Car manufacturers face an enormous challenge today: How to make a car that ticks all the boxes for consumers and meets fuel efficiency requirements.
One of the answers is to reduce the weight wherever you can. In the auto industry, it’s called lightweighting and mostly involves reducing the amount of metal in the car, either by making it thinner or replacing it altogether with a lighter material.
Nylon 6,6 is being used in many innovative ways across the globe to build vehicles with improved fuel efficiency. Engineered plastics such as nylon 6,6 now make up as much as 50 percent of a car’s volume – but only 10 percent of its weight. Yet they perform as well as their metal predecessors.
One of the biggest opportunities for lightweighting is under the hood. Smaller engines are more fuel efficient but can feel less responsive. Adding a turbocharger boosts performance but increases the temperature under the hood. Managing that heat with metal parts reduces any efficiency gains made in the first place.
That’s where Ascend’s Vydyne® PA66 comes in. Able to withstand temperatures up to 210°C, our nylon 6,6 helps manage the hot air, oil and coolant around a car’s engine at a fraction of the weight of metal.
On average, replacing metal with nylon 6,6 reduces the weight of a part by two-thirds. So a part that was once 15 pounds now weighs about five. And for every 10 percent reduction in a vehicle’s weight, fuel efficiency increases by 7 percent.
That fuel savings translates into fewer carbon dioxide and other greenhouse gas emissions across the globe.
Lightweighting also plays an important part in the wider adoption of electric vehicles. Range anxiety has plagued EV adoption from the start, with consumers worried that the battery will not accommodate their daily driving needs. Reducing the weight of EVs allows them to go farther, making them more attractive to consumers.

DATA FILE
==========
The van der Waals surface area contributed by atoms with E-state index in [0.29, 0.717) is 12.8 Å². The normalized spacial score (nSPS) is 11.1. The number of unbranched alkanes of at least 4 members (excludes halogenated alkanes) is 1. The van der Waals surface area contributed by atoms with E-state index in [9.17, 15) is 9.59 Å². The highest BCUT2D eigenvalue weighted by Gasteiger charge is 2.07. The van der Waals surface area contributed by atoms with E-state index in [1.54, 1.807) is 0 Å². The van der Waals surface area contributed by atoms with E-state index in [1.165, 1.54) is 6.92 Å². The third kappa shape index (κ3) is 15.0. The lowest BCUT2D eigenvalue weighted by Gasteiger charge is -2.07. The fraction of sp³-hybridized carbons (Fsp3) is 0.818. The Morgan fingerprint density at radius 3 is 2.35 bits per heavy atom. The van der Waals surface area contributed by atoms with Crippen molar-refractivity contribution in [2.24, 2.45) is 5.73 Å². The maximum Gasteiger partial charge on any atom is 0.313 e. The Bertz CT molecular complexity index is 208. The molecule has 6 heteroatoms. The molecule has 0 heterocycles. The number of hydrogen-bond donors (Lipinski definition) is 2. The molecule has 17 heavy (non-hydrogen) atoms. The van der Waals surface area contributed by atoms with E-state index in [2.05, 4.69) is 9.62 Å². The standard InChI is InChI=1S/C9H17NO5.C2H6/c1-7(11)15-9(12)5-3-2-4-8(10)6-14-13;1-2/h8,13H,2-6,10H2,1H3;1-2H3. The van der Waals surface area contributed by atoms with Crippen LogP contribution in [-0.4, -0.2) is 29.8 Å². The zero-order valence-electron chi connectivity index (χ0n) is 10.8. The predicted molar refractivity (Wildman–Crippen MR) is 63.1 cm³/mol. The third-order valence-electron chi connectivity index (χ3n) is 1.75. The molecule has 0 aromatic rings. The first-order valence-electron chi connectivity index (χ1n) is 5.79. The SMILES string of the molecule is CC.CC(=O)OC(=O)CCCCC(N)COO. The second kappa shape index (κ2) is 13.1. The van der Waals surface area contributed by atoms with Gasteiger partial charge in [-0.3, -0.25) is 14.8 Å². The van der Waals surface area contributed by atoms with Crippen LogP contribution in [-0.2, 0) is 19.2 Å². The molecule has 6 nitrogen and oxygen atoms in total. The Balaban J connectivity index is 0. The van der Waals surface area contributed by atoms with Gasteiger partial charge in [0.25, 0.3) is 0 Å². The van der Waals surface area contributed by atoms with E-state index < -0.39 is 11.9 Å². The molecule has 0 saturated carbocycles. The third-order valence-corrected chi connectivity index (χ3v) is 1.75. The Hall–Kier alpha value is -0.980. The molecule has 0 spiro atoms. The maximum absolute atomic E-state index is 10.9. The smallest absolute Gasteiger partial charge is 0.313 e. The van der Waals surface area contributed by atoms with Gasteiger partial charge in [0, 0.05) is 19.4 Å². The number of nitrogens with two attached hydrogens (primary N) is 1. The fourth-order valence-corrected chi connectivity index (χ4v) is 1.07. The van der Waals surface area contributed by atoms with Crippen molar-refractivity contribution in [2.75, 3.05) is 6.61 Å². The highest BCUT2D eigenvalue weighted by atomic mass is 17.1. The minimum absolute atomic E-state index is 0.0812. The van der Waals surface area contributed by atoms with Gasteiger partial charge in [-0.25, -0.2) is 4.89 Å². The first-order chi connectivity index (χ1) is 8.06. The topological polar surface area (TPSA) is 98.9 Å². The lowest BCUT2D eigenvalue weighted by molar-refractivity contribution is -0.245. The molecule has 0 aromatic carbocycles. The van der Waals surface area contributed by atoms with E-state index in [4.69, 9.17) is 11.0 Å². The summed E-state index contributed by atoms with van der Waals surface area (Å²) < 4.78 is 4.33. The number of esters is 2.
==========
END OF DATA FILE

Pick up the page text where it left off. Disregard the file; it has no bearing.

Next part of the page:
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Ascend is the world’s largest fully integrated producer of nylon 6,6 resin. This nylon comprises four ingredients: carbon, oxygen, hydrogen and nitrogen. We take these basic raw materials and through a series of chemical processes produce a versatile, high-performance plastic. Along the way, we also make a number of useful chemicals.
Our goal is to convert every possible carbon and nitrogen atom into usable products. It’s not only good business, it’s also better for the environment.
Our specialty chemicals division partners with customers to transform our extra atoms into formulas they make to produce everything from low-VOC solvents to biodegradable detergents. Our portfolio has grown to include high-purity products that make paints and coatings more durable, oil and gas extraction more efficient and cleaning agents more effective. And that’s just the start.
By refining these products into higher-purity grades, our specialty chemicals team is finding new uses for them every day. We are developing a number of new products, including an electrolyte additive that helps lithium-ion batteries perform better, longer.